The Cash Boy, or, Frank Fowler's Early Struggles

The Cash Boy, or, Frank Fowler's Early Struggles

Read FREE!

The Cash Boy, or, Frank Fowler's Early Struggles

The Cash Boy, or, Frank Fowler's Early Struggles

Read FREE!

Excerpt

A group of boys were assembled in an open field to the west of the public school house in the town of Crawford. Most of them held hats in their hands, while two, stationed sixty feet distant from each other, were "having a catch."

It was easy to see that a common interest in the national game of baseball had drawn them together.

Tom Pinkerton, son of Deacon Pinkerton, had just returned from a visit to his mother's cousin in the city of Brooklyn, and while there had witnessed a match game between two professional clubs. He proposed that the boys of Crawford should establish a club, to be known as the Excelsior Club of Crawford, to play among themselves, and on suitable occasions to challenge clubs belonging to other villages. This proposal was received with instant approval.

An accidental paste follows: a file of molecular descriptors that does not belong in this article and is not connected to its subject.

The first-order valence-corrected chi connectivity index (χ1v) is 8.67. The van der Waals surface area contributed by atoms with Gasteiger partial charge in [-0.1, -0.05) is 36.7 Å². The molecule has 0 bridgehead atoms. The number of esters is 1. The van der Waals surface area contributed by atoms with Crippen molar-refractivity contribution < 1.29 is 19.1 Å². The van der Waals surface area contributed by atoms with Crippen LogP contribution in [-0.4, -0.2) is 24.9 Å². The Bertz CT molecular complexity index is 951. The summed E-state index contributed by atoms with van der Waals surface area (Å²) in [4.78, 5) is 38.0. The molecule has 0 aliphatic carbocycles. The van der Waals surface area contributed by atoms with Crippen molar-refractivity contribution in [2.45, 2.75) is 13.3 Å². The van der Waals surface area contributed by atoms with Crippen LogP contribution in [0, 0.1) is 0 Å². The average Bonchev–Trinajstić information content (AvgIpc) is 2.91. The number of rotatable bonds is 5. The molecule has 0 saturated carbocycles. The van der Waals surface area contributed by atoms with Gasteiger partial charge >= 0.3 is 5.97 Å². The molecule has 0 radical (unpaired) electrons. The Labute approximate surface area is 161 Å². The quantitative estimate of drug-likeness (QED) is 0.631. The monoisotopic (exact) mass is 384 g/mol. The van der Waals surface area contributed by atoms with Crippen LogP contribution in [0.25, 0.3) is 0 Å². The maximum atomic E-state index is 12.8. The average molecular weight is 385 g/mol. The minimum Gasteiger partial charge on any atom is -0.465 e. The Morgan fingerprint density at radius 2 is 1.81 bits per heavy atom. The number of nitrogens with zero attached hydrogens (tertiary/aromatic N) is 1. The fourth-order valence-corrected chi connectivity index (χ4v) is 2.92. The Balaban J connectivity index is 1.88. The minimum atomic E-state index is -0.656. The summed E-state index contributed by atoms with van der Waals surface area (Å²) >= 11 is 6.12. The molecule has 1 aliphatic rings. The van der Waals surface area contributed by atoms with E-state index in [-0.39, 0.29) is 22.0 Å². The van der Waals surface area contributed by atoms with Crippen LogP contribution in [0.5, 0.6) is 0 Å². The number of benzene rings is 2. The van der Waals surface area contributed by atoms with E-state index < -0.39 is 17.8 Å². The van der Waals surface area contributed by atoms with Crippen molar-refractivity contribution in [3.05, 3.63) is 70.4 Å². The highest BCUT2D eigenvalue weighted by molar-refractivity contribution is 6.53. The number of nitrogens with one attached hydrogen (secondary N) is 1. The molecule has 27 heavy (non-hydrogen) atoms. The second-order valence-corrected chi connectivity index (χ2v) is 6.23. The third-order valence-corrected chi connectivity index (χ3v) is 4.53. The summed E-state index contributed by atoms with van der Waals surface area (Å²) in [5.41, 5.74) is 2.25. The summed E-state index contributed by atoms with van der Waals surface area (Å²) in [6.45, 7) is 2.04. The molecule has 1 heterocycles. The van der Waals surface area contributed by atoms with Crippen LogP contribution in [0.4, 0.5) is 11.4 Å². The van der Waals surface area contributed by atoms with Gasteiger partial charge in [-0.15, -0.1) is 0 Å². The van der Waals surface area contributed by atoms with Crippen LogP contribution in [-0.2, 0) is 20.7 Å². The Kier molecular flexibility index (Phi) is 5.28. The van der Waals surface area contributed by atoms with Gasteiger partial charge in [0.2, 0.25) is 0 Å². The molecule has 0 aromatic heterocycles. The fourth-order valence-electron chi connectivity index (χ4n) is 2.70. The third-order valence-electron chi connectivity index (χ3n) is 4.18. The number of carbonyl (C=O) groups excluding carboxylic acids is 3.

"I move that Tom Pinkerton address the meeting," said one boy, who had picked up a little parliamentary language.

"Second the motion," said another.

Tom Pinkerton, who was in his own estimation a personage of considerable importance, came forward in a consequential manner, and commenced as follows:

"You all know what has brought us together. We want to start a club for playing baseball, like the big clubs."

"How shall we do it?" asked Henry Scott.

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